The Horace E. Dodge and Son Memorial Fountain, most often called the Dodge Fountain, is located at the center of Hart Plaza along the riverfront in the city center of Detroit, Michigan. Dodge Fountain was designed in 1973 by Isamu Noguchi, the California born Japanese American artist, and was installed to in 1978. Like much of Noguchi’s artwork, the simple and elegant stands in contrast to its surroundings while simultaneously becoming an integral part of it. Constructed of a large steel ring supported by two legs over a shallow black granite pool, the memorial fountain not only honors the Dodge family, but their roots in, and love for the city of Detroit that made their lives, fame, and wealth possible.
Prior to the inclusion of the Horace E. Dodge and Son Memorial Fountain, the park, with its grey concrete and little more was seen by locals as a stark and bleak spot in the city. To make the plaza more visitable and positively viewed by the city, Mayor Jerome Cavanagh and Martin Hayden, editor of the Detroit News started to approach wealthy locals for donations. When they approached Anna Thompson Dodge and asked if she would consider contributing for a fountain, they were met with warm regards and she agreed if it could serve as a tribute to her deceased husband and son.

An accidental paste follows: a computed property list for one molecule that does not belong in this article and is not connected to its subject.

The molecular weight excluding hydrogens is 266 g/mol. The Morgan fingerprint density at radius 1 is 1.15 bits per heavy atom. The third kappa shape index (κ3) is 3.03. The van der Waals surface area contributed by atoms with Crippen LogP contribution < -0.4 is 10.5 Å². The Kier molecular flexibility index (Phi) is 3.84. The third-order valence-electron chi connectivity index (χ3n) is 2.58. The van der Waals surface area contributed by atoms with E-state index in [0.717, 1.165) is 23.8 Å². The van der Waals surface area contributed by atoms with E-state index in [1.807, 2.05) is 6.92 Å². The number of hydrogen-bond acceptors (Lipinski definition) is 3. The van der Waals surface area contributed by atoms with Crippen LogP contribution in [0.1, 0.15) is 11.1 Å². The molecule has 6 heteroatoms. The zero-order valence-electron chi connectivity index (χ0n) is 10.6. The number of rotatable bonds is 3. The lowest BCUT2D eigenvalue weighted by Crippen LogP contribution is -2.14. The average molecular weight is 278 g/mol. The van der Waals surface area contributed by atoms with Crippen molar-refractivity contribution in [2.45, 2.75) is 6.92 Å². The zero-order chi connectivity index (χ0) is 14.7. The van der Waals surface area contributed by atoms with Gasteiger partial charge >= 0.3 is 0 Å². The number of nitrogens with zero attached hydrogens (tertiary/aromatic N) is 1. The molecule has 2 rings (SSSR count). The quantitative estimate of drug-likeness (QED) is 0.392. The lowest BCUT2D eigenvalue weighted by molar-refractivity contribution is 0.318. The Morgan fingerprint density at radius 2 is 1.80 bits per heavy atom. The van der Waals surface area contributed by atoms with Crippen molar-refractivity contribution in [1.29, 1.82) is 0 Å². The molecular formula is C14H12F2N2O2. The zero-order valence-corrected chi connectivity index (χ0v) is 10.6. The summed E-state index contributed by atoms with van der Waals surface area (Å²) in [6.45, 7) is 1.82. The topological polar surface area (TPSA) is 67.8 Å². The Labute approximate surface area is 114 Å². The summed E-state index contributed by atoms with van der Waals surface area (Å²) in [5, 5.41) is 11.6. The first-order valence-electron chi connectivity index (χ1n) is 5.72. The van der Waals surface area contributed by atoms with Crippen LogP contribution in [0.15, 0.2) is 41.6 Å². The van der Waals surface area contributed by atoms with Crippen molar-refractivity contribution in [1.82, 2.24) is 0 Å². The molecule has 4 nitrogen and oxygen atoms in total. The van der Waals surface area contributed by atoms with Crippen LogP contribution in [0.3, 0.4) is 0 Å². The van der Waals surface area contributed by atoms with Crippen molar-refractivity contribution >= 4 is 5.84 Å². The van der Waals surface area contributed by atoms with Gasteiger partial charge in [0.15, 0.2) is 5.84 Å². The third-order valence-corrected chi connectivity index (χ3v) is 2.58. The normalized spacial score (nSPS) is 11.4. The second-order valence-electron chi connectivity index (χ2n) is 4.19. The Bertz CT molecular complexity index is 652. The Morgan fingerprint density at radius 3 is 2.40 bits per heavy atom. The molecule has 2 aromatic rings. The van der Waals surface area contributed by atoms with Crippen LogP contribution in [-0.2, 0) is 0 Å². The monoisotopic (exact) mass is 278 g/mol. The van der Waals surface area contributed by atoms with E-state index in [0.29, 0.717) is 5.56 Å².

Even with the inclusion of the fountain, and other artwork at Hart Plaza, it has never really become a place that locals love. There have been over the decades several petitions and attempts by local politicians to revamp the park, but in a city that is struggling with other important things ranging from poverty to homelessness, it may be a while still before the park gets the attention it so desperately needs.